Hupka, Lenton, and Hutchison (1999) sought to claim that human universals are present for emotion words and emotion lexicons.  They stated that universals have been demonstrated in natural language in semantics, phonology, grammar, and so on.  Hupka et al. did not have access to native speakers of the languages that were used in the study so they used dictionaries.  It is important to note that some researchers question the use of dictionaries because they believe the emotion words in different languages are rarely equivalent.  Moreover, they claim that emotion words are not simply labels for universal, internal feeling states, but are more a reflection of social relations and interactions.  Despite these claims, Hupka et al. believe that these assertions should not be cited as evidence that there are no universal categories of emotions and that the use of dictionaries falsely assumes translation equivalence. 

Hupka et al. (1999) attempted to establish whether the naming of emotion categories evolved in a similar sequence across languages and to determine what may have been the motivation for the naming of the initial stages.  The researchers used foreign dictionaries to establish whether an English emotion category had an equivalent term in the other languages.  They then rank ordered the emotion categories (25 emotion categories were used) from those that were present in all languages to those that were infrequent across the languages.  A probability sample of 60 major geographical and linguistic groupings of the world's languages was used.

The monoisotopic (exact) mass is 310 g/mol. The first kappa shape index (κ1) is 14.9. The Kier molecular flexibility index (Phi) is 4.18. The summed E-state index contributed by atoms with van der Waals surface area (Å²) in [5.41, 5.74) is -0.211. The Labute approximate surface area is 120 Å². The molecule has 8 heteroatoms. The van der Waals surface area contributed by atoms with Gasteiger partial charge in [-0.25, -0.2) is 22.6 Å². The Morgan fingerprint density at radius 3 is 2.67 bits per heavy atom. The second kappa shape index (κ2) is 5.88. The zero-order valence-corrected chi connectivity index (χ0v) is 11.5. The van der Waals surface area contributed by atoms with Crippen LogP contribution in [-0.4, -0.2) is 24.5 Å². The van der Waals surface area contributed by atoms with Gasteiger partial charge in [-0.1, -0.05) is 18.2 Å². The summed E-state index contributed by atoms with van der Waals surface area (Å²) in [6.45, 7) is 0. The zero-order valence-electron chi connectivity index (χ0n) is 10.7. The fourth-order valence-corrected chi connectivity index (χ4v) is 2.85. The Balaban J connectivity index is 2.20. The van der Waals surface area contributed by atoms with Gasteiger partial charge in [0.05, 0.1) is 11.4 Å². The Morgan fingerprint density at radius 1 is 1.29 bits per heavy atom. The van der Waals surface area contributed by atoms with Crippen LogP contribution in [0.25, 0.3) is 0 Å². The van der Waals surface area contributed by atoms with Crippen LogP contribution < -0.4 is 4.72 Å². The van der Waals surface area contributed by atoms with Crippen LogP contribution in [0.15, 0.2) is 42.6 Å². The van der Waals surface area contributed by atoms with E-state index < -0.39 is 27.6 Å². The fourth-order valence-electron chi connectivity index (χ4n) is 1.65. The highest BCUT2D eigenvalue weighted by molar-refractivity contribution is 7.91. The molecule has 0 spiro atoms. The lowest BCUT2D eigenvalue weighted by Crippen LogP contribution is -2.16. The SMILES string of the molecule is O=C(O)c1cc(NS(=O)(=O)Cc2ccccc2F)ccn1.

Results indicated that the naming of emotion categories was relatively consistent across the languages when English terms were used as the referents.  One third of the sample of languages had terms for all 25 of the emotion categories.  Of the remaining languages, all had terms for at least 15 of the emotion categories.  These results suggest that the emotion lexicon is quite similar across many different languages.  These results tend to support the universality of emotion words across cultures.

Frijda, Markam, Sato, and Wiers (1995) also stated that there exists a high degree of similarity in the emotion concepts of different languages.  In fact, a rather small set of emotion categories accounts for the most frequently mentioned emotion words in many different languages.  Groups of subjects in 11 different cultures (Belgium, France, Switzerland, Italy, Netherlands, England, Canada, Indonesia, Japan, Surinam, and Turkey) were asked to name as many emotion words as they could in five minutes.  The researchers then created a table of the 12 most frequently mentioned words for each of the 11 groups.